money, and economists are clamouring for cuts in interest rates.
They’re caught ‘twixt the devil and the deep blue sea, because
although they could address these serious inflationary indicators,
doing so risks the revenge of a giant economic threat – a rout in
the housing market. And that would mean depression.
So it looks increasingly likely that low rates are staying, and
the hot global investment money, sucked in by Britain’s recent and
comparatively high interest rates, is about to quit Britain and
send the currency into a tailspin. This produces higher prices
for imported goods. At the same time our public finances are in
a serious mess, and the biggest contributor to our service-based
economy – the City – is the main victim of current turbulence.
And please don’t ask about the trade figures because they’re
It is becoming genuinely possible that people will refuse to hold
sterling for more than a fleeting moment. Inflation could turn so
severe that the ‘hyper’ prefix is justified.
I know – it’s too far-fetched to be believable. Or is it?
For 150 years the values of Western currencies have stayed way
above purchasing power parity levels with Asia. Being a developed
country is what drove this premium, as money flowed down a one way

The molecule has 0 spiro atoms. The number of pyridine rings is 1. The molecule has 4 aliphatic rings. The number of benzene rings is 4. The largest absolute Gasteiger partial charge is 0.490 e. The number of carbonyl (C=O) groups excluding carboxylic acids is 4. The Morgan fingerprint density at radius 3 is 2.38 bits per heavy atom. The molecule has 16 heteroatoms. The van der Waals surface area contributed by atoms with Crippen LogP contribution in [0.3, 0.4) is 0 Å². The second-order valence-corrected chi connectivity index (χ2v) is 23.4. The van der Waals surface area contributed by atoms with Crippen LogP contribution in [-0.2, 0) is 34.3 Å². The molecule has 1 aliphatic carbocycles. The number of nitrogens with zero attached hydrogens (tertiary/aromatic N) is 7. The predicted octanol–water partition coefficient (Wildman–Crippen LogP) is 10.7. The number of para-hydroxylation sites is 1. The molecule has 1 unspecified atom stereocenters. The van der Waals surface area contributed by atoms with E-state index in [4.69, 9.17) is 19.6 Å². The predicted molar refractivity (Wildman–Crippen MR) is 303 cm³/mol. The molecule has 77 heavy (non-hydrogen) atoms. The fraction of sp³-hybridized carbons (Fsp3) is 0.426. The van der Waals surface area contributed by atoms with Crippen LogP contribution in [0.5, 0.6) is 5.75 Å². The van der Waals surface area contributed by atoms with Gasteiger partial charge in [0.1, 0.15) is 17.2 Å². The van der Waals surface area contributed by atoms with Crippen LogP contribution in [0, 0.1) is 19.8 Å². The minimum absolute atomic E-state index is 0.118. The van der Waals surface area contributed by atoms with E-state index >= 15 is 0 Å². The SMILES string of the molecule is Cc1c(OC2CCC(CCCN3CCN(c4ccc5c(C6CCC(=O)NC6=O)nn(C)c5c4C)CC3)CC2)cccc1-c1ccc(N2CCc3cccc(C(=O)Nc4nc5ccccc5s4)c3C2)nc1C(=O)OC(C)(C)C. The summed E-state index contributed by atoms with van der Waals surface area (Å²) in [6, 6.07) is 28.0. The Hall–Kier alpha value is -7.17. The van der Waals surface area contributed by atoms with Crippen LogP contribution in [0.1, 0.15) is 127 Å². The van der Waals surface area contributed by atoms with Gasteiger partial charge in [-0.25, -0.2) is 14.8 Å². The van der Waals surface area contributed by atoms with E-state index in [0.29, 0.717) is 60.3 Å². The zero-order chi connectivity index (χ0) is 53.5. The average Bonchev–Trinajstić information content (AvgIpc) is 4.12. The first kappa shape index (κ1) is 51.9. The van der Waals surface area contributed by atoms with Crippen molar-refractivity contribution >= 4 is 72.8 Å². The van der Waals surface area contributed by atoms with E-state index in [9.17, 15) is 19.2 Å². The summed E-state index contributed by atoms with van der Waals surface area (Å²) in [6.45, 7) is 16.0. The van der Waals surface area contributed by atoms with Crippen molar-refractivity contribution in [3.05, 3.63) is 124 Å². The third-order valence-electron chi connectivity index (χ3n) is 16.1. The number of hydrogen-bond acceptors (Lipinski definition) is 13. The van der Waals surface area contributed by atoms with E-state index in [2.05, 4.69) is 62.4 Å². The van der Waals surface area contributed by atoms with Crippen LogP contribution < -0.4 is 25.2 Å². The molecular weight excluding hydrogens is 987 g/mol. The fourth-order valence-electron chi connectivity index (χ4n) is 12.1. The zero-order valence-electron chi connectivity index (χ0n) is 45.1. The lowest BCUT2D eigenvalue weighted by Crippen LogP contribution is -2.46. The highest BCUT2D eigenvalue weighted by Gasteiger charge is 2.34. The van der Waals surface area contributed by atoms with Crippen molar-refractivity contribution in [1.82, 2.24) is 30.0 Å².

street to our advanced economies. These were the only places where
sophisticated products could be built or bought.
Today things are different. You could measure circuit board
production in two factories in Indonesia and in Britain, and get
the output per worker priced in local currency. Multiply both by
their conversion rate into US dollars, and the British factory seems
to have produced 5 – 7 times more US dollar denominated output.
So our GDP looks good, but only through the distorting lens of a
western currency conversion. There’s another way to measure that
same output: simply count the circuit boards. Do that and you’ll
see there’s no material difference in productivity between a British
and an Indonesian worker. Perhaps the root cause of western currency
premium has evaporated, and the anomaly is now that sterling really
is 5 – 7 times overvalued against Asian money.
You could switch to euros. But looking at their policy they’re
creating as much money as the Bank of England. And the US Federal
Reserve is doing it too, while all of Asia is battling to hold
down their currencies so that their exports can continue apace.
It’s a bizarre race to the bottom for the world’s currencies.
It’s time to sidestep the financial consequences of this largesse.
What can we savers do?
If you’re as bothered as I am, then currency should be struck off
your Christmas list and replaced with something more reliably rare.
I think gold could soon look so highly priced in sterling that many
of us will be too frightened to buy it. But it isn’t there yet, so
perhaps buy just a little now, and if it makes you a small profit
it will be easier to buy a little more next month. If that makes
you a profit too, then allow yourself to build a proper stash.
I’m not sure we’ll ever again be able to buy it for much under
£400 an ounce.
I have just instructed my bank to transfer all my remaining cash
deposits to BullionVault, and I look forward to spending 2008 long
gold and completely sterling free.